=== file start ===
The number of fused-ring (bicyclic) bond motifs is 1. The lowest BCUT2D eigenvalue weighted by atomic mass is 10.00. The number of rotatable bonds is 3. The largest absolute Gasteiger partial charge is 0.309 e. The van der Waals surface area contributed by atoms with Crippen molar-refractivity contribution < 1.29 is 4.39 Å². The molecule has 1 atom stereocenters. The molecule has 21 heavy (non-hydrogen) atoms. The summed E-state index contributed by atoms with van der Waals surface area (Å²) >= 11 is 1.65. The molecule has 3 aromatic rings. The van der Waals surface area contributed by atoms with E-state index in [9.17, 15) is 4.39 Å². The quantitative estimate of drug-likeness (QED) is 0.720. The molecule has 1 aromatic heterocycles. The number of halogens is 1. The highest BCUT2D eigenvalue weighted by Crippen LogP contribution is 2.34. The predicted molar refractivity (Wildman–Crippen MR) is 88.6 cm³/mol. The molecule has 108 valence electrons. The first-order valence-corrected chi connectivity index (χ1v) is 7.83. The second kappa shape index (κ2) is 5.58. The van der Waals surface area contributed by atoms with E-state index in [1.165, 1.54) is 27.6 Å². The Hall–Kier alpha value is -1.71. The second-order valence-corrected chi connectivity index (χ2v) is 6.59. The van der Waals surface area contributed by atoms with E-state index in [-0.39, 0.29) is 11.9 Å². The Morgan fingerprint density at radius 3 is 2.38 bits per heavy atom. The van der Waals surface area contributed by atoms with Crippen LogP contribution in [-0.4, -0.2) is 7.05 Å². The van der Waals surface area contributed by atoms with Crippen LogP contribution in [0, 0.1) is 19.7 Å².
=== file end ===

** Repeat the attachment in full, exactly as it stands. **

The number of fused-ring (bicyclic) bond motifs is 1. The lowest BCUT2D eigenvalue weighted by atomic mass is 10.00. The number of rotatable bonds is 3. The largest absolute Gasteiger partial charge is 0.309 e. The van der Waals surface area contributed by atoms with Crippen molar-refractivity contribution < 1.29 is 4.39 Å². The molecule has 1 atom stereocenters. The molecule has 21 heavy (non-hydrogen) atoms. The summed E-state index contributed by atoms with van der Waals surface area (Å²) >= 11 is 1.65. The molecule has 3 aromatic rings. The van der Waals surface area contributed by atoms with E-state index in [9.17, 15) is 4.39 Å². The quantitative estimate of drug-likeness (QED) is 0.720. The molecule has 1 aromatic heterocycles. The number of halogens is 1. The highest BCUT2D eigenvalue weighted by Crippen LogP contribution is 2.34. The predicted molar refractivity (Wildman–Crippen MR) is 88.6 cm³/mol. The molecule has 108 valence electrons. The first-order valence-corrected chi connectivity index (χ1v) is 7.83. The second kappa shape index (κ2) is 5.58. The van der Waals surface area contributed by atoms with E-state index in [1.165, 1.54) is 27.6 Å². The Hall–Kier alpha value is -1.71. The second-order valence-corrected chi connectivity index (χ2v) is 6.59. The van der Waals surface area contributed by atoms with E-state index in [-0.39, 0.29) is 11.9 Å². The Morgan fingerprint density at radius 3 is 2.38 bits per heavy atom. The van der Waals surface area contributed by atoms with Crippen LogP contribution in [-0.4, -0.2) is 7.05 Å². The van der Waals surface area contributed by atoms with Crippen LogP contribution in [0, 0.1) is 19.7 Å².